A mutual recognition agreement between Australia and India could prove critical for students in both countries, as Australia struggles to plug IT skills gaps and India fights to counter quality issues that have left nearly half of graduates unemployable.
Taskforce members from Indian and Australian educational institutions will work with stakeholders to identify areas where Indian qualifications – whether acquired through online learning, blended learning, joint degrees or offshore campuses – can be recognised as equivalent to those provided by Australian institutions.
“Education remains key to the bilateral relationship between Australia and India,” said Stuart Robert, Acting Minister for Education and Youth, in announcing the taskforce.
“This collaboration will serve both countries by expanding cooperation in education, and optimising mobility outcomes for Australian and Indian students and graduates…. [and] underpin trade in professional services between Australia and India.”
Designed to support the Australian Strategy for International Education 2021-2030 – a guiding document, released late last year, designed to revive Australia’s pandemic-hit international education market – the recognition of overseas qualifications is crucial to enabling degree-qualified professionals to move more easily between the countries.
This mobility, in turn, is critical for boosting the supply of trained graduates to employers finding that Australia’s universities alone simply cannot supply enough trained engineers, computer scientists, and other professionals to meet surging demand.
Sectors such as cyber security, quantum computing, computer science, and others have all struggled to deal with the tech talent mismatch, particularly since Australia’s pandemic-era border closures sent blocked access to talented overseas individuals and sent thousands of students home.
With borders open again and recommendations for liberalisation of visa requirements to entice a broader range of overseas skills, mutual recognition could improve access to India’s massive base of students and recent graduates.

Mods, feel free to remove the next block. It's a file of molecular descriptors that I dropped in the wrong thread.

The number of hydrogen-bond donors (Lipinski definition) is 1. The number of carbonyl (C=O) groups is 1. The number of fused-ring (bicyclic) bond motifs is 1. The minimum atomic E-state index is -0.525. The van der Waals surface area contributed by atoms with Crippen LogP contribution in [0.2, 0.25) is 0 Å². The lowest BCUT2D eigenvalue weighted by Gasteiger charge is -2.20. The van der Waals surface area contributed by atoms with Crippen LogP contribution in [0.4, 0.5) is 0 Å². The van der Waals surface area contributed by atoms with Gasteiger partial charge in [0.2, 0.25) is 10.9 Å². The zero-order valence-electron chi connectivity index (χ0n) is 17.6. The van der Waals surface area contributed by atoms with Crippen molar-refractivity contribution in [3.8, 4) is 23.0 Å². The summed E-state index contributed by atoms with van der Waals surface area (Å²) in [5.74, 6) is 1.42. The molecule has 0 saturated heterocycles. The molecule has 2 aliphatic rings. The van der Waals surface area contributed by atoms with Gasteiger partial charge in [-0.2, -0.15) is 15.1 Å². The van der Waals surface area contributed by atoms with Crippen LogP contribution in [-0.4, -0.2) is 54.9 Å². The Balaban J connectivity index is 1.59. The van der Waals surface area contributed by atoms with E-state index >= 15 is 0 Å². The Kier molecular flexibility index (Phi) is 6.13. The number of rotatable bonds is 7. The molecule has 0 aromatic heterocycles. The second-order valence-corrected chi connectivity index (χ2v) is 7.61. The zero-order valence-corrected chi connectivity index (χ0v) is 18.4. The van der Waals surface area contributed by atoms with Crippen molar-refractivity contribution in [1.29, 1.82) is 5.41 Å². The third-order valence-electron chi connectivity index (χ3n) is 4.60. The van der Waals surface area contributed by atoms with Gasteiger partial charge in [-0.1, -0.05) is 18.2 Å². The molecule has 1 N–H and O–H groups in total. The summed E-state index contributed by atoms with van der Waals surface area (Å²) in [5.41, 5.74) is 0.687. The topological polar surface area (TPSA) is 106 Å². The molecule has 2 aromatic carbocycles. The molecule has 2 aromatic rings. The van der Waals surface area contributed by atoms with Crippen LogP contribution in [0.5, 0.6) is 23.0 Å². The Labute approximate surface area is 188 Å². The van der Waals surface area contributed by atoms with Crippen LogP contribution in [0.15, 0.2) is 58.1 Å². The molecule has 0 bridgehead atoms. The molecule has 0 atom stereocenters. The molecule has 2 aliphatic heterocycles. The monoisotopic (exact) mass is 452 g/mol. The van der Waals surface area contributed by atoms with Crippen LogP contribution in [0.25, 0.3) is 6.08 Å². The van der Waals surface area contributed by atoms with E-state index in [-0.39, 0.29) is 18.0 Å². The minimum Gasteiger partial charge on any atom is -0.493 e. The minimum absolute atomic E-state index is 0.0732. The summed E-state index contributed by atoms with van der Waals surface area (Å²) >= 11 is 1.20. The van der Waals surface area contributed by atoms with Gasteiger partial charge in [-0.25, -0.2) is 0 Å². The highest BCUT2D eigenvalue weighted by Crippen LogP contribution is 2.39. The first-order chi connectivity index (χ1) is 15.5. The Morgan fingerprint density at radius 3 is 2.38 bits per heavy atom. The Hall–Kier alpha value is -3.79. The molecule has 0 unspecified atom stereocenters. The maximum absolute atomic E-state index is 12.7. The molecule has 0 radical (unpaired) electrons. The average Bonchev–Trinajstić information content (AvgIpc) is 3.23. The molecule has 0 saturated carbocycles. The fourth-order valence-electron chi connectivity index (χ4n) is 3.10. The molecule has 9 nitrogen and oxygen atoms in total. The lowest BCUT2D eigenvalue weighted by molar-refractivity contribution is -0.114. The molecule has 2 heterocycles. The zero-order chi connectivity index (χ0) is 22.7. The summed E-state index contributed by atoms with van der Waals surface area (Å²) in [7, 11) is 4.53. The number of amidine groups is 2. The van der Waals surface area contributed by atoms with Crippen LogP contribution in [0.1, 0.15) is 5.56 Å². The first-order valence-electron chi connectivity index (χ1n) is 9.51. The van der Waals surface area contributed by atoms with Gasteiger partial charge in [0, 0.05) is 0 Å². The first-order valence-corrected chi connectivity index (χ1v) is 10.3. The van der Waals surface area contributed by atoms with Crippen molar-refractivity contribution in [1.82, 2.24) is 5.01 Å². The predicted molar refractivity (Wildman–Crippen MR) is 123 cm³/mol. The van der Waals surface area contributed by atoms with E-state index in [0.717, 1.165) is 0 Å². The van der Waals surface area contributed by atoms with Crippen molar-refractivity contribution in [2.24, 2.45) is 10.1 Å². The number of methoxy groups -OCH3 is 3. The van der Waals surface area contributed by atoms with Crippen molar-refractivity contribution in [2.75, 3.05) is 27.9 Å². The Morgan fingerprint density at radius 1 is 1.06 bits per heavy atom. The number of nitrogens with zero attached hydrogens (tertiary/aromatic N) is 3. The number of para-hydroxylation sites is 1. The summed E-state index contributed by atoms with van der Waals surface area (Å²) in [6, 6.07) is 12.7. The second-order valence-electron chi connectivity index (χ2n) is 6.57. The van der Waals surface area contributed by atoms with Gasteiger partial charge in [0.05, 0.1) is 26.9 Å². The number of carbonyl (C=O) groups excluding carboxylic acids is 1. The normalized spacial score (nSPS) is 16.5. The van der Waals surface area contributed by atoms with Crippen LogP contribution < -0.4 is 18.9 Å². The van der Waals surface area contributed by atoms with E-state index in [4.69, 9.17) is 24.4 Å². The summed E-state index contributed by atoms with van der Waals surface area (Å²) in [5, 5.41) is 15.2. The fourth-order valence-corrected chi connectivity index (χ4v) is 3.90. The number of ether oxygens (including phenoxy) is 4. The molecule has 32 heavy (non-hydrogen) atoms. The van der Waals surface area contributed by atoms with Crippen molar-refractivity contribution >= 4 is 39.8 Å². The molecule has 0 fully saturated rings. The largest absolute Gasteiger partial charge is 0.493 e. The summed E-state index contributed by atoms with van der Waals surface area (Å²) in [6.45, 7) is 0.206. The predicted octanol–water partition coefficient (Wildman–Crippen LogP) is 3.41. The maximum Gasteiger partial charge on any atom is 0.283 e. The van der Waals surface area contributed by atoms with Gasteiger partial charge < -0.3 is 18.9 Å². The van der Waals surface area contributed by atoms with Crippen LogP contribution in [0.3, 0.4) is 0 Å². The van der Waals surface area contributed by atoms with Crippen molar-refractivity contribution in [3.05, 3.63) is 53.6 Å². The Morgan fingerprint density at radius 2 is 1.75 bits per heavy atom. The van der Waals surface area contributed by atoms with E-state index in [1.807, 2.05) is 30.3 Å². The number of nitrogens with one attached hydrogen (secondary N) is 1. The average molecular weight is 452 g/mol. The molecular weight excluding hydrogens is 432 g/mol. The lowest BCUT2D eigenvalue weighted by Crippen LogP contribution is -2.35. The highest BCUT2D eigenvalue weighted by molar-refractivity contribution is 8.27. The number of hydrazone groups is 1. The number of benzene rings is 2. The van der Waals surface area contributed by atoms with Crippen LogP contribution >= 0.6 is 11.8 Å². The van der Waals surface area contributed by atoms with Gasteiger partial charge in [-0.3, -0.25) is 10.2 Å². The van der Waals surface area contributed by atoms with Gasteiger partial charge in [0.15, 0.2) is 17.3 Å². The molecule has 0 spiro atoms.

It could also be a game-changer for students at Indian universities, where post-graduation job prospects are dim: just 46.8 per cent of engineering (B.E./B.Tech) graduates were rated employable in the country’s latest India Skills Report, which reported even lower outcomes for other degrees.
Employability for Indian graduates has actually declined since 2015, when only 54 per cent of graduates were rated employable.
No longer a no-brainer
India’s low employability numbers highlight chronic problems with the quality of India’s tertiary sector, which a recent DFAT analysis concluded “cannot meet the demand for education on its own” due to the “patchy” quality that stems from a lack of educational oversight and curriculum standards.
“Getting education right is critical for India to maximise the potential of its demographic dividend by ensuring its millions of young people are equipped to enter the workforce and able to adjust to rapid technological change,” the analysis concluded.
“Australia should look to increase the number of high calibre Indian students at its universities and deepen two-way research links while continuing to welcome Indian students who seek an Australian education primarily for a migration outcome.”
While Australian universities’ quality control has kept their degrees desirable for students and valuable for employers, pandemic border closures have seen many Indian students deciding to study in Canada, the UK, and US – costing Australia’s economy $4 billion every six months, according to Mitchell Institute modelling conducted late last year.
The new mutual-recognition taskforce will aim to help recover Australia’s primacy amongst Indian students and graduates, with ongoing free-trade negotiations canvassing the possibility of allowing Indian students to extend their Australian visas for three to five years.
Yet restoring Australian universities’ reputations may take time, with a recent Lowy Institute analysis identifying significant negative sentiment towards Australian education among English-speaking Indians – who comprise around 1 in 5 international students in Australia.
This change in sentiment could hit Australia’s IT industry particularly hard given that Indian students comprise 35 per cent of all international IT students – more than any other country – while the number studying engineering-related courses is second only to China.
A recently released Department of Education, Skills and Employment (DESE) discussion paper floated ideas for increasing the diversity of students at Australian universities, noting the risks of an international student body in which the top 5 source markets – China, India, Nepal, Vietnam, and Malaysia – account for 72 per cent of international enrolments.
This imbalance “was a key area of concern for the sector due to its implications for student experience and business resilience,” DESE concluded, “and one which required further engagement to identify the best way forward.”